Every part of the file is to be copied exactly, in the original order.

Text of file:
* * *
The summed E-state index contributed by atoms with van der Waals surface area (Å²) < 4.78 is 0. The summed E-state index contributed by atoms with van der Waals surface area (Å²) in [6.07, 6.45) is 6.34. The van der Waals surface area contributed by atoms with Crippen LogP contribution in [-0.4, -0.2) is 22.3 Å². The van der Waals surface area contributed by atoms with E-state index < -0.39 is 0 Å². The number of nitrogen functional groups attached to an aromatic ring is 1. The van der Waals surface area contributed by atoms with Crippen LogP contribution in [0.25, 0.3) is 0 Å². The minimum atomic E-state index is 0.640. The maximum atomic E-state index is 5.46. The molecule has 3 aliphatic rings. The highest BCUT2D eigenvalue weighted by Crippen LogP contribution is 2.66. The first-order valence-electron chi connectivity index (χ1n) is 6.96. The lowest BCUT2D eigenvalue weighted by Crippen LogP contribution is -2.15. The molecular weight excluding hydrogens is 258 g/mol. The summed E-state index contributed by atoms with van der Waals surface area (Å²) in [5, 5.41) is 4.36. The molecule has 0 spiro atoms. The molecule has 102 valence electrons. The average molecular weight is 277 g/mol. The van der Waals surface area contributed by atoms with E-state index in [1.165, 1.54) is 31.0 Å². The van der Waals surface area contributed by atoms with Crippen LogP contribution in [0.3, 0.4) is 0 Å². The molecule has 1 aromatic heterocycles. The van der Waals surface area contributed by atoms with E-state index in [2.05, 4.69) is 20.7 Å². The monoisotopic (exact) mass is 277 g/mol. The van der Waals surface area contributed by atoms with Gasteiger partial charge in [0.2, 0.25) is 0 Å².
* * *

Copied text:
The summed E-state index contributed by atoms with van der Waals surface area (Å²) < 4.78 is 0. The summed E-state index contributed by atoms with van der Waals surface area (Å²) in [6.07, 6.45) is 6.34. The van der Waals surface area contributed by atoms with Crippen LogP contribution in [-0.4, -0.2) is 22.3 Å². The van der Waals surface area contributed by atoms with E-state index < -0.39 is 0 Å². The number of nitrogen functional groups attached to an aromatic ring is 1. The van der Waals surface area contributed by atoms with Crippen LogP contribution in [0.25, 0.3) is 0 Å². The minimum atomic E-state index is 0.640. The maximum atomic E-state index is 5.46. The molecule has 3 aliphatic rings. The highest BCUT2D eigenvalue weighted by Crippen LogP contribution is 2.66. The first-order valence-electron chi connectivity index (χ1n) is 6.96. The lowest BCUT2D eigenvalue weighted by Crippen LogP contribution is -2.15. The molecular weight excluding hydrogens is 258 g/mol. The summed E-state index contributed by atoms with van der Waals surface area (Å²) in [5, 5.41) is 4.36. The molecule has 0 spiro atoms. The molecule has 102 valence electrons. The average molecular weight is 277 g/mol. The van der Waals surface area contributed by atoms with E-state index in [1.165, 1.54) is 31.0 Å². The van der Waals surface area contributed by atoms with Crippen LogP contribution in [0.3, 0.4) is 0 Å². The molecule has 1 aromatic heterocycles. The van der Waals surface area contributed by atoms with E-state index in [2.05, 4.69) is 20.7 Å². The monoisotopic (exact) mass is 277 g/mol. The van der Waals surface area contributed by atoms with Gasteiger partial charge in [0.2, 0.25) is 0 Å².